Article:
Creativity at Work Newsletter
Psychologist Mary Pipher author of The Shelter of Each Other: Rebuilding Our Families asserts
Without celebrations, time runs together and the significance of events is overlooked. Most families celebrate birthdays, but they often miss the opportunity to create meaning. Much more can be done on a birthday than simply having cake and presents. Poems and speeches can be delivered, photos taken, flowers and trees planted in honor of the day.
We have celebrations for birth, death, and marriage, but not for many rites of passage in between. We need celebrations for retirement, a new job, a first driver’s license, and for the day a child leaves for college. Families can invent their own celebrations and special holidays.
A simple ritual to make a celebration more meaningful:
Make Appreciation Cards. This activity works best at the kitchen or dining room table. Have enough cards for every family member present. You can use store-bought cards but its much more creative to make them yourselves.
Each person writes his or her name at the top of the page on the inside of the card. Pass these cards around the table and ask everyone to write down what they appreciate about each person. When the cards are filled, everyone is given back their own card and they can read what others appreciate about them. (This is a great activity for work groups too.)
A New Year’s Eve Ritual
I remember one year in the last century, a group of friends rented a cabin for Christmas week in the redwoods of Yosemite in California. On New Year’s Eve day we skied 10 miles through hills and vales in glorious sunshine to have lunch overlooking Half Dome and returned to the cabin, under blood red skies. Exhausted we had a nap, awoke at 10pm and gathered around the fireplace for a dinner of cioppino.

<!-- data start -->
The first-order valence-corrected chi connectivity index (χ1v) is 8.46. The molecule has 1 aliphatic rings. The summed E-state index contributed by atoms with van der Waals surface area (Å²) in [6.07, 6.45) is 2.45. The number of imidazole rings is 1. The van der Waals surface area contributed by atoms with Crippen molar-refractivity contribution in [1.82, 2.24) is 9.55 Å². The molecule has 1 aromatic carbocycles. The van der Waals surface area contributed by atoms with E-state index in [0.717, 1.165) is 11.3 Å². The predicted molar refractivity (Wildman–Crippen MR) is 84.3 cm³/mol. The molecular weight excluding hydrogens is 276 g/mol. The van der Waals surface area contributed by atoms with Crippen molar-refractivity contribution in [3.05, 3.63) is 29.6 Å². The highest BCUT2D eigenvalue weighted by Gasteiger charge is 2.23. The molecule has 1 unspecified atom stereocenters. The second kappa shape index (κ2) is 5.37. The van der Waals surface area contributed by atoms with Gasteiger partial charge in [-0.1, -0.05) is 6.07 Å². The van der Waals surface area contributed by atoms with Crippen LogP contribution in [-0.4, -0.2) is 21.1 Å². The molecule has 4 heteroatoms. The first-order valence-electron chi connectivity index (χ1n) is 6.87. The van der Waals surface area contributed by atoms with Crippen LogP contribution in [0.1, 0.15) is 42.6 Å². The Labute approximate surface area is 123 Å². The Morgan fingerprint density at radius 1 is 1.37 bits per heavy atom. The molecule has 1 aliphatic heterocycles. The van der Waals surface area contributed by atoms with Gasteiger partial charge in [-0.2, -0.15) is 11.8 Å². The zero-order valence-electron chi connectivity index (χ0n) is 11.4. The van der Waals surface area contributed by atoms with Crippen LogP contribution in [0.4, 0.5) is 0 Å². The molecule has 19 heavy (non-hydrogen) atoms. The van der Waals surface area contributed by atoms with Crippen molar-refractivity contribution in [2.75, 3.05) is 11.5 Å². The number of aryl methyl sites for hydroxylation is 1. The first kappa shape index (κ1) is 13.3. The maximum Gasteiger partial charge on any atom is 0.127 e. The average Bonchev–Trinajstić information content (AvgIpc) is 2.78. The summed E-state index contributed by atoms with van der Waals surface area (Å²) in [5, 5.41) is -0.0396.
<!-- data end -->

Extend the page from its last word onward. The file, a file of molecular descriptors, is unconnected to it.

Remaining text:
By midnight we participated in New Year’s Eve ritual I had never encountered before. Since we were in the company of artists and filmmakers, the evening was highly art-directed. Minutes before midnight, we retrieved shot glasses of vodka from the freezer.
After toasting each other and carrying on, we proceeded to cut down the Christmas tree branch by branch, taking turns to feed each branch to the fire. In the spirit of ‘out with the old and in with the new’ we made a verbal declaration of what in the world we wanted to release, and what we wanted to bless or invoke for the New Year. We began with personal declarations but as we proceeded, we shifted to more global concerns. We continued this ritual until the entire tree was fed to the fire.
The epiphany for me was that we do not need a church or a priest to conduct a ritual. We don’t have to be perfect either. It’s more important to be open-hearted and have a sense of purpose. As Leonard Cohen sings in ‘Strange Music’
Ring the bells that still can ring,
Forget your perfect offering.
There is a crack in everything
That’s how the light gets in
For the last 10 years, friends and I have participated in a New Year’s ritual that has become an important tradition for us. As part of the evening celebration, we sit in a circle, and reflect on the past year by answering questions such as:
- Who was the Peacemaker in your life this year?
- Who or what brought abundance or prosperity into your life this year?
- Who encouraged you or inspired you or challenged you in your life this year?
- Who were the shadow players in your life this year? (i.e. who did you have the most problems with?)
- Who or what nourished your soul?
By telling our stories of appreciation and gratitude, within a circle of deep listening and focused intention, the evening becomes magical. As Sarah Ban Breathnach, author of Simple Abundance so eloquently proclaims, “When we offer thanks to God or to another human being, gratitude gifts us with renewal, reflection, reconnection… every time we remember to say ‘thank you’ we experience nothing less than Heaven on earth.”
Wishing you peace, joy and replenishment this holiday season.
(This is newsletter is an adaptation of the December Newsletter I wrote ten years ago.)
1 Source: Beauty Will Save the World: The Nobel Lecture on Literature by Aleksandr Solzhenitsyn.